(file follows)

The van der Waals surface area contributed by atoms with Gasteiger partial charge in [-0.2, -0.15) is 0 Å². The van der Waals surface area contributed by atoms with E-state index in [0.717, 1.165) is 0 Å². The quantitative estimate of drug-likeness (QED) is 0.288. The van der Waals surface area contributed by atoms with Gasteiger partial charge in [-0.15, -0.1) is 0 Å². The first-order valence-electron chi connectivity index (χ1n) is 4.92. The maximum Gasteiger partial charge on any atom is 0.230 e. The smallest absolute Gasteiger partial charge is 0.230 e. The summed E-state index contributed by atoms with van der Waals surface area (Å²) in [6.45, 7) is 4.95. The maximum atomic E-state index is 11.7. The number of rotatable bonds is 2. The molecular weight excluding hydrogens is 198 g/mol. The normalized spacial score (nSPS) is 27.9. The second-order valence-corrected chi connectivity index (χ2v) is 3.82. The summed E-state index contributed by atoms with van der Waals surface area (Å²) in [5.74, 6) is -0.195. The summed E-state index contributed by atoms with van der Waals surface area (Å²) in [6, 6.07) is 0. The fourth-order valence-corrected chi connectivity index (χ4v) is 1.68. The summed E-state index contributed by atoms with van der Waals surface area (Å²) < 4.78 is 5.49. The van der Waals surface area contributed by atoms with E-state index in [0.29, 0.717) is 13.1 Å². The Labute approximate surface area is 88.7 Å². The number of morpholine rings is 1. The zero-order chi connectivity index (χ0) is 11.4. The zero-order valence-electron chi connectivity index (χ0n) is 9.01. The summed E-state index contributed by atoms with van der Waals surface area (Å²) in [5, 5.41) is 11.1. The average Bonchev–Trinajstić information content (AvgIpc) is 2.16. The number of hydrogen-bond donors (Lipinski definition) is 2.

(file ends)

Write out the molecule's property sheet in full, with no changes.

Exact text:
The van der Waals surface area contributed by atoms with Gasteiger partial charge in [-0.2, -0.15) is 0 Å². The van der Waals surface area contributed by atoms with E-state index in [0.717, 1.165) is 0 Å². The quantitative estimate of drug-likeness (QED) is 0.288. The van der Waals surface area contributed by atoms with Gasteiger partial charge in [-0.15, -0.1) is 0 Å². The first-order valence-electron chi connectivity index (χ1n) is 4.92. The maximum Gasteiger partial charge on any atom is 0.230 e. The smallest absolute Gasteiger partial charge is 0.230 e. The summed E-state index contributed by atoms with van der Waals surface area (Å²) in [6.45, 7) is 4.95. The maximum atomic E-state index is 11.7. The number of rotatable bonds is 2. The molecular weight excluding hydrogens is 198 g/mol. The normalized spacial score (nSPS) is 27.9. The second-order valence-corrected chi connectivity index (χ2v) is 3.82. The summed E-state index contributed by atoms with van der Waals surface area (Å²) in [5.74, 6) is -0.195. The summed E-state index contributed by atoms with van der Waals surface area (Å²) in [6, 6.07) is 0. The fourth-order valence-corrected chi connectivity index (χ4v) is 1.68. The summed E-state index contributed by atoms with van der Waals surface area (Å²) < 4.78 is 5.49. The van der Waals surface area contributed by atoms with E-state index in [0.29, 0.717) is 13.1 Å². The Labute approximate surface area is 88.7 Å². The number of morpholine rings is 1. The zero-order chi connectivity index (χ0) is 11.4. The zero-order valence-electron chi connectivity index (χ0n) is 9.01. The summed E-state index contributed by atoms with van der Waals surface area (Å²) in [5, 5.41) is 11.1. The average Bonchev–Trinajstić information content (AvgIpc) is 2.16. The number of hydrogen-bond donors (Lipinski definition) is 2.